Weight, Social Ties and Other Factors That Increase Your Risk of Breast Cancer Relapse

Find out which factors can raise your risk of cancer recurrence, plus how to lower your risk when possible.

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Breast cancer affects both men and women; in 2017, more than 250,000 and 2,000 new cases in women and men were expected, respectively. If you or your loved one was diagnosed with breast cancer, you may have experienced a long and difficult pathway through rounds of testing and different types of therapies.

The disease can be brought into remission—when signs or symptoms decrease or disappear—if caught early enough and if it responds well to treatment. There are two types of remission—partial and complete remission. With partial remission some signs and symptoms disappear; with complete remission, all signs disappear but the cancer can remain in the body.

If cancer goes into remission, you might be eager to get back to your usual life and move past the cancer. But, unfortunately, in any cancer, there is always a risk the disease can return.

Some factors like skipping follow-up treatment may contribute to breast cancer recurrence. Here are the factors that can increase your chances of breast cancer recurrence, plus tips to lower your recurrence risk when possible.

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You skip follow-up treatment

An important part of care after remission for people with breast cancer is follow-up treatment. And yet a study from Johns Hopkins of 2,754 patients in Florida and Pennsylvania showed that about 30 percent of patients skipped their additional care. These patients received surgery to remove their cancer but didn’t receive additional treatment—such as chemotherapy or radiation—to kill remaining cancer cells. By skipping additional care, their chances of breast cancer recurrence increased by 40 percent.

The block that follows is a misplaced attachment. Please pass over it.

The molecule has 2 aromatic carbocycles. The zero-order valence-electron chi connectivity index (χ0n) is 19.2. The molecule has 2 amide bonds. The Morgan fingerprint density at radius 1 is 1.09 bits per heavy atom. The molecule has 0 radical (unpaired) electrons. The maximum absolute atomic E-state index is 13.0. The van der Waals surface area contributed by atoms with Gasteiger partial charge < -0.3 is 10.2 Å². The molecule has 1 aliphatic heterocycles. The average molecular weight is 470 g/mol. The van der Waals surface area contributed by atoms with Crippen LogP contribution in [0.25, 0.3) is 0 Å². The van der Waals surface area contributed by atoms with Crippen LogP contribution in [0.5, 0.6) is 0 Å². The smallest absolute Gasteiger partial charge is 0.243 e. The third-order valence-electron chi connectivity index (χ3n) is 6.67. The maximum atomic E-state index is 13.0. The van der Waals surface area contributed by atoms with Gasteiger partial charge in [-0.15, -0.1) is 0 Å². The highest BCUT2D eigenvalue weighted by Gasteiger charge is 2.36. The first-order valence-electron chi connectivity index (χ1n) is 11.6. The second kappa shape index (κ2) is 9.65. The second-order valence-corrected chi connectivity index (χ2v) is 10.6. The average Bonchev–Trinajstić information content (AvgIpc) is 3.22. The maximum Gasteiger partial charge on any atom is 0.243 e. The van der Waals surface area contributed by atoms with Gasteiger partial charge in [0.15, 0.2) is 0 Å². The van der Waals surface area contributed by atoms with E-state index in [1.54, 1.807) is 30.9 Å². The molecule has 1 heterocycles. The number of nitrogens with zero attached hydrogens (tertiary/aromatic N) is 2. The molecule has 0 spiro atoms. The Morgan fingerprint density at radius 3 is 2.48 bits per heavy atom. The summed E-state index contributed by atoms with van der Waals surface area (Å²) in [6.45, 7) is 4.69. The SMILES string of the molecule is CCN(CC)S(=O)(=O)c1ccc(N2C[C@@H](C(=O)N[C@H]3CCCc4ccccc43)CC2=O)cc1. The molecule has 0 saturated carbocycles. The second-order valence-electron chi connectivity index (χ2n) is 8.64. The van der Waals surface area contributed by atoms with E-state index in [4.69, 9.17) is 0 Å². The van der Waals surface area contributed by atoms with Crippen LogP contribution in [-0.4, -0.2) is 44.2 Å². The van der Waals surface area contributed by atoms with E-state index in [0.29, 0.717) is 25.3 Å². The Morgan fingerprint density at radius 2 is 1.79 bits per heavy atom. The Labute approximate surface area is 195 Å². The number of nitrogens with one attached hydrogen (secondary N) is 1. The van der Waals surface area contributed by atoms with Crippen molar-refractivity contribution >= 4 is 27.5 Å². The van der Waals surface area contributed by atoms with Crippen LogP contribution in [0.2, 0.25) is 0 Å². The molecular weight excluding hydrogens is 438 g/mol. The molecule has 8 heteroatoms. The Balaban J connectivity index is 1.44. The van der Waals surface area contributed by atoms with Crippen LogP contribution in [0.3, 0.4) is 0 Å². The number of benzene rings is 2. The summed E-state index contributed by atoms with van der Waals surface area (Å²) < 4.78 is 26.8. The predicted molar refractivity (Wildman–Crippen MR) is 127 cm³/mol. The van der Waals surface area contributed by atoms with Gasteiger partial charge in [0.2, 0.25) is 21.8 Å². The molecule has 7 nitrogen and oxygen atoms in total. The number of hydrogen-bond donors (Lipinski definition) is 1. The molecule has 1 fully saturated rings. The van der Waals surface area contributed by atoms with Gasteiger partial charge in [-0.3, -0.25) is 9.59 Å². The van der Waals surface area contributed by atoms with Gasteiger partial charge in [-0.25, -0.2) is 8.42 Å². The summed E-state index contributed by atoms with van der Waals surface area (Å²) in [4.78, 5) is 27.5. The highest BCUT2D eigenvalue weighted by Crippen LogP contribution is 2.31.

This study, which collected data through a survey, reported that these patients opted out of additional treatment due to their distrust in medical institutions and their insurers. The patients’ feelings of trust or distrust of their medical doctor didn’t appear to be a factor.

“If we want more women with breast cancer to complete their treatment, we’ll need to deal with their beliefs about the healthcare system—and I do think we can modify those beliefs,” lead study author Lorraine T. Dean, doctor of science (ScD), said in a press release.

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You’re lonely or isolated

While many people are ready to get back to life as usual following breast cancer remission, others may have a more difficult time due to the emotional strain that a cancer diagnosis and treatment may cause. Connecting with support groups and other programs may help people feel like part of a community.

In fact, data from Kaiser Permanente's Division of Research confirmed the importance of social connection in remission. In a group of over 9,000 female patients with invasive breast cancer, or cancer that’s spread to surrounding tissue, women who were socially isolated (few social ties) had a 43 percent higher risk of relapse compared to women who were socially connected (many social ties). Socially isolated women also had a 64 percent increased risk of dying from breast cancer.

“Ultimately, this research may be able to help doctors tailor clinical interventions regarding social support for breast cancer patients based on the particular needs of women in different sociodemographic groups,” Candyce H. Kroenke, ScD, MPH, a research scientist with Kaiser Permanente and lead author of the study, said in a press release.